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Buying a Kate Spade was always a dream for me until I finally got lucky and managed getting one, last year for a price that was too good to be true. A gorgeous, plummish burgundy cross body with the emblem of Kate Spade, New York carved in gold. Be it their bags, shoes, jewellery or accessories, they were tastefully designed to grab attention, just as it did mine. Strolling by the Kate Spade stores in Dubai, I couldn’t help but gawk at the elegant designs, muted colours of the bags which somehow always stood out amongst the clutter and made a statement.

Learning of the most celebrated brand icon’s demise yesterday was not only shocking but also was utterly disturbing when it was revealed that she had committed suicide at 55. Could anyone think of someone as successful as Kate Spade – a notable entrepreneur in fashion – taking away her own life? However, the one thing that sparks in your mind is the downside of being so popular. Your internal demons and how you choose to battle with them alone. Your suffering becomes your own and you can’t tell what exactly your life is really like from the inside as opposed to how others view it.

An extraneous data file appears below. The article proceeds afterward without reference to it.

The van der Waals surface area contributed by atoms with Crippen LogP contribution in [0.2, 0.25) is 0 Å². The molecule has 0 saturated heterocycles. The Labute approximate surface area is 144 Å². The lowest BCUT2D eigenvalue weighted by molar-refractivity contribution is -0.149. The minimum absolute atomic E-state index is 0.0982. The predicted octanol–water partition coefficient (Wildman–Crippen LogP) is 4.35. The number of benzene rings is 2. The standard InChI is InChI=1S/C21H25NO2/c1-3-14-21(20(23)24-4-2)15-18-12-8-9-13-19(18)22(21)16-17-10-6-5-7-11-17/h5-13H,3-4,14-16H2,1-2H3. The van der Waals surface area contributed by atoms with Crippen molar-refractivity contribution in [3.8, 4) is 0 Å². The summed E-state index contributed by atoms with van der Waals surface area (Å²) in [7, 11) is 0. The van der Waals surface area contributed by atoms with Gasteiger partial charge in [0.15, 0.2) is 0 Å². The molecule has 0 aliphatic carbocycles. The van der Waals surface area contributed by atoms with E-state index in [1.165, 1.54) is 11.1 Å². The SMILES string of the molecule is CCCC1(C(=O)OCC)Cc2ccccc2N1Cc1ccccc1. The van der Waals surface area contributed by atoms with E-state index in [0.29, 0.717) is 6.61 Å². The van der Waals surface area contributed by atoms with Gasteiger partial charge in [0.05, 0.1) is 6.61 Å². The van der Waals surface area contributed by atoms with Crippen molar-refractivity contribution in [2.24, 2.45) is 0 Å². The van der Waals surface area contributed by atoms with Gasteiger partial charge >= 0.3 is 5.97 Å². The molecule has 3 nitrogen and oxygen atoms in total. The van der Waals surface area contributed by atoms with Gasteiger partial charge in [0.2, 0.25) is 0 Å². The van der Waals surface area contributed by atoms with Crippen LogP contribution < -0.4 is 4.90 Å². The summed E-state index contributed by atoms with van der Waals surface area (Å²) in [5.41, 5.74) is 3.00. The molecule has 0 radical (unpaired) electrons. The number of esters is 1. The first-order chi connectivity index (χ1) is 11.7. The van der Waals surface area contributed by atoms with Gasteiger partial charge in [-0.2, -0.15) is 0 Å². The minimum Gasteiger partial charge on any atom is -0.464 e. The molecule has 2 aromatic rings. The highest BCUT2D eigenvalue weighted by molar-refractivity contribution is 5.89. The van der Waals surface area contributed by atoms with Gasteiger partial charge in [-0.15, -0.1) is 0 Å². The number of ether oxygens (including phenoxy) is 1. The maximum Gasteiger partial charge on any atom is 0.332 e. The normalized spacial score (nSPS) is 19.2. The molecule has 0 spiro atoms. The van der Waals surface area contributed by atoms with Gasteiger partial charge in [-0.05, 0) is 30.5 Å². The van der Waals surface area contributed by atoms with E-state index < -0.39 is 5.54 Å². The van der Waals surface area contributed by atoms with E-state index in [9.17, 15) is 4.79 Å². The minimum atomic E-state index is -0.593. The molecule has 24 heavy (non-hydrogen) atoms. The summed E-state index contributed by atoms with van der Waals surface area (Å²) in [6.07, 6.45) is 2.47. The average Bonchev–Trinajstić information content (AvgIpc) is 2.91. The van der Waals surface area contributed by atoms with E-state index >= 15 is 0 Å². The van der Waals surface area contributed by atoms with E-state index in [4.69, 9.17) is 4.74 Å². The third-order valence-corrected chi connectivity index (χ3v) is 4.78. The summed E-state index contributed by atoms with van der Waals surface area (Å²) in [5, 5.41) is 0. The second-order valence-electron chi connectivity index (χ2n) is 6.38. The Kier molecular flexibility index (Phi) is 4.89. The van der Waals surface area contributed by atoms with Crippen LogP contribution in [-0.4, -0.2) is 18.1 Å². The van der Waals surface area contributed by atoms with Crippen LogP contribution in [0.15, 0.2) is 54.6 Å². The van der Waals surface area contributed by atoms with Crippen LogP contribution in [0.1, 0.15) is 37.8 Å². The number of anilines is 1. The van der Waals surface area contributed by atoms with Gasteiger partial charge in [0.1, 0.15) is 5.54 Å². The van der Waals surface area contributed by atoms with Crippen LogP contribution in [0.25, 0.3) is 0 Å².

Depression and anxiety are real; they are mental disorders that people are ashamed of admitting to and prefer suffering silently without being judged by others. In this age of technology, we often feel we’re connected with people living miles apart from us, but does that connection heal us mentally? Perhaps not. It only distances us more. We are too busy focusing on the ostensible than taking care of the things that actually matter and that doesn’t necessarily make us happy. People. How often are we physically present as opposed to the messages we often exchange with them? Given the demanding schedules of our life, we often indulge in such things than making a real effort of being there. Of treating people as things and becoming insolent to real feelings.

It’s time to sit back and think a little of where we are headed. As human beings, what should and shouldn’t matter in the great scheme of things. Before it’s too late for us to go back and mend what’s already broken.